SSL safe and secured


SSL safe and secured

We have nothing to hide declares Harding

Observer business writer

Sunday, March 29, 2020

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Investment and stockbrokerage firm Stocks and Securities Limited (SSL) is safe for business, based on information provided by company executives and corroborated by an independent audit done, as directed by its financial regulator the Financial Services Commission (FSC).

The Jamaica Observer's Caribbean Business Report, in its expose, sought to unravel the regulatory breaches identified by the FSC – in particular SSL's ability to ensure that proper internal records were maintained for it's on- and off-balance sheet funds under management. The FSC complained that the failure to maintain such records prevented it from confirming the adequacy of securities held by SSL to cover client liabilities.

However, SSL CEO Zachary Harding sought to set the record straight as he explained to Sunday Finance that the reference about failure to ensure that proper records are kept was as a result of a technical glitch in its IT system, which has now been corrected.

According to Harding, “last year SSL underwent an IT systems upgrade. While client accounts remain safe, the new system unfortunately presented a gap in providing some information which is crucial to our regulators”.

He further explained that “as soon as the cause was identified our IT experts fixed the issue. Again, with full transparency, we invited the FSC to evaluate the correction. We welcome and respect the FSC's directions and guidance, and we were assured that everything is to their satisfaction and it was approved”.

During the period of examination, the FSC guided SSL to some other areas that needed to be addressed in order to ensure that the investment and brokerage firm remains compliant, and to date SSL continues to meet the statutes presented by the FSC, Harding declared.

Questioned on why SSL was holding large sums of cash balances not being invested in securities, Harding responded, “Any sums of cash that were on our books are fully accounted for, reconciled, and available to clients at any time. After a liquidity event, some clients opt to keep cash on their accounts until they are ready to invest with us again. In essence, they treat their investment account like a savings account and hold funds there to reinvest it in the future.”

He pointed out that, “SSL [has] advised our clients on how and where they can invest these large sums of cash, which in some instances have include ETFs (exchange-traded funds) or private equity deals.”

He confirmed that an independent operations audit was successfully completed in January for the on- and off-balance sheet assets and that “coming out of the audit, we had some reporting adjustments that needed to be done and these have now been successfully completed”.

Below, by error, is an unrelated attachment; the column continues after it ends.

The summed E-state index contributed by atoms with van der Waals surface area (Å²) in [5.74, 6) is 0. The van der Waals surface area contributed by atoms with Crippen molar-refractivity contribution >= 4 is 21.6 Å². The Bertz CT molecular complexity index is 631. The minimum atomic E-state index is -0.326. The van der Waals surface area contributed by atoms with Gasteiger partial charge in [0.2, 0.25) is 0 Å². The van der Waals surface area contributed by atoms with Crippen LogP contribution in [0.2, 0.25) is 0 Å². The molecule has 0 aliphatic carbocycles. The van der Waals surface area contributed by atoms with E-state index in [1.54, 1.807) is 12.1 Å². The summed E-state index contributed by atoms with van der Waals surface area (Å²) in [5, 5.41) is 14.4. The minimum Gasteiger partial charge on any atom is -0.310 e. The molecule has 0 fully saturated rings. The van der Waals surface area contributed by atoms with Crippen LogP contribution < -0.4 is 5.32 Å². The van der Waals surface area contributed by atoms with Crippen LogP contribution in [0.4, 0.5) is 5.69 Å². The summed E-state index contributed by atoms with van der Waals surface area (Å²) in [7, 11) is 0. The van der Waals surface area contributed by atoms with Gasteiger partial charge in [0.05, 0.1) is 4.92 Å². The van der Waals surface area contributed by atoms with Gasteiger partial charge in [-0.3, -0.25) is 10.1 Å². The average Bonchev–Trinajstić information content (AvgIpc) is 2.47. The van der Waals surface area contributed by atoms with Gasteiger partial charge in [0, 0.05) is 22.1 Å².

Sunday Finance asked what steps have been taken regarding the $1.1 billion in client funds not invested in securities and the SSL CEO responded: “We have now placed these uninvested funds into bonds, securities and private equity deals. From the existing amount of uninvested cash, we have completed the placement of approximately 80 per cent into such opportunities [as has been] approved by our clients.”

Quizzed on whether SSL is now accepting new funds in relation to portfolio management services, Harding replied in the negative but made the point that it is however accepting funds into brokerage, investments and private equity deals as they are still fully allowed to do by the FSC.

On the general issue of whether SSL is now in compliance with the FSC directives, as outlined in correspondence to the company addressed to Chairman Jeffrey Cobham dated October 25, 2019, Sunday Finance was advised that, to date, the firm has completed the necessary actions within the required timelines and continues to respond to the outstanding ones in a timely manner before they become due.

We further quizzed Harding about the circumstances that caused SSL to be in breach of the regulations, as stated in the correspondence from the FSC executive director but he emphasised that “for clarity, SSL has not been in 'breach of regulations' but [has] been very transparent with the FSC and with the public in indicating that SSL has been restructuring and committed to aligning operations with good governance”.

He argued that the directions from the FSC clearly highlight “instances where an entity is about to engage in an unsound practice”, which he contends does not constitute a breach but was cautionary. Harding was adamant that SSL is safe and secured, so much so that the FSC has not taken any action against the investment and brokerage firm outside of the October 25 directives with which they are, for the most part, in compliance.

In concluding, the SSL boss stated: “We continue to work closely with the FSC and they have expressed great satisfaction with the actions and responses from SSL so far.”

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